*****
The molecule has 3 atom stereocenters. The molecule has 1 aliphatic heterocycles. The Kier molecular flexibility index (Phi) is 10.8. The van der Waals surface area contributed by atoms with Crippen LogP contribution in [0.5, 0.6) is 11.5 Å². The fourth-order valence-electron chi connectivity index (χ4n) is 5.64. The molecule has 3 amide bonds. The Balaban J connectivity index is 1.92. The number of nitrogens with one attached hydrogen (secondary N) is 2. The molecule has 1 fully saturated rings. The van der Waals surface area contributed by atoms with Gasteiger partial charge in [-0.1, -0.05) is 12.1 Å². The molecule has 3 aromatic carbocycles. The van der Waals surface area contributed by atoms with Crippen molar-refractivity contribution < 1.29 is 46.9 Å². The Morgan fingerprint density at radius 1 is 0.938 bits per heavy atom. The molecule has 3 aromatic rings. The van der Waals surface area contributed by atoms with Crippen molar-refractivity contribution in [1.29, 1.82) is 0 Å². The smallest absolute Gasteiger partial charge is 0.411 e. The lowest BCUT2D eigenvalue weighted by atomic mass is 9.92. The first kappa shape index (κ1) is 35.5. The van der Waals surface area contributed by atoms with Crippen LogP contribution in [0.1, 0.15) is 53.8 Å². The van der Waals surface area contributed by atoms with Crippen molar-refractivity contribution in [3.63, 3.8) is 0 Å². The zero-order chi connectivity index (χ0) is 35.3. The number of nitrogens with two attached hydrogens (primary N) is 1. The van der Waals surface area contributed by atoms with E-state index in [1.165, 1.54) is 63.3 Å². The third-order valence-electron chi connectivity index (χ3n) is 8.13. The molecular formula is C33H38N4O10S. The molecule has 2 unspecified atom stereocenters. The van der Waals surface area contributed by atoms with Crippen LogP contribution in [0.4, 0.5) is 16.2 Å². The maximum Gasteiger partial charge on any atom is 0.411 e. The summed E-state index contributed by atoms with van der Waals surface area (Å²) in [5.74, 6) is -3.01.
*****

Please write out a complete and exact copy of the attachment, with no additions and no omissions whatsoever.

The molecule has 3 atom stereocenters. The molecule has 1 aliphatic heterocycles. The Kier molecular flexibility index (Phi) is 10.8. The van der Waals surface area contributed by atoms with Crippen LogP contribution in [0.5, 0.6) is 11.5 Å². The fourth-order valence-electron chi connectivity index (χ4n) is 5.64. The molecule has 3 amide bonds. The Balaban J connectivity index is 1.92. The number of nitrogens with one attached hydrogen (secondary N) is 2. The molecule has 1 fully saturated rings. The van der Waals surface area contributed by atoms with Gasteiger partial charge in [-0.1, -0.05) is 12.1 Å². The molecule has 3 aromatic carbocycles. The van der Waals surface area contributed by atoms with Crippen molar-refractivity contribution < 1.29 is 46.9 Å². The Morgan fingerprint density at radius 1 is 0.938 bits per heavy atom. The molecule has 3 aromatic rings. The van der Waals surface area contributed by atoms with Crippen molar-refractivity contribution in [1.29, 1.82) is 0 Å². The smallest absolute Gasteiger partial charge is 0.411 e. The lowest BCUT2D eigenvalue weighted by atomic mass is 9.92. The first kappa shape index (κ1) is 35.5. The van der Waals surface area contributed by atoms with Crippen LogP contribution in [0.1, 0.15) is 53.8 Å². The van der Waals surface area contributed by atoms with Crippen molar-refractivity contribution in [3.63, 3.8) is 0 Å². The zero-order chi connectivity index (χ0) is 35.3. The number of nitrogens with two attached hydrogens (primary N) is 1. The van der Waals surface area contributed by atoms with E-state index in [1.165, 1.54) is 63.3 Å². The third-order valence-electron chi connectivity index (χ3n) is 8.13. The molecular formula is C33H38N4O10S. The molecule has 2 unspecified atom stereocenters. The van der Waals surface area contributed by atoms with Crippen LogP contribution in [0.4, 0.5) is 16.2 Å². The maximum Gasteiger partial charge on any atom is 0.411 e. The summed E-state index contributed by atoms with van der Waals surface area (Å²) in [5.74, 6) is -3.01.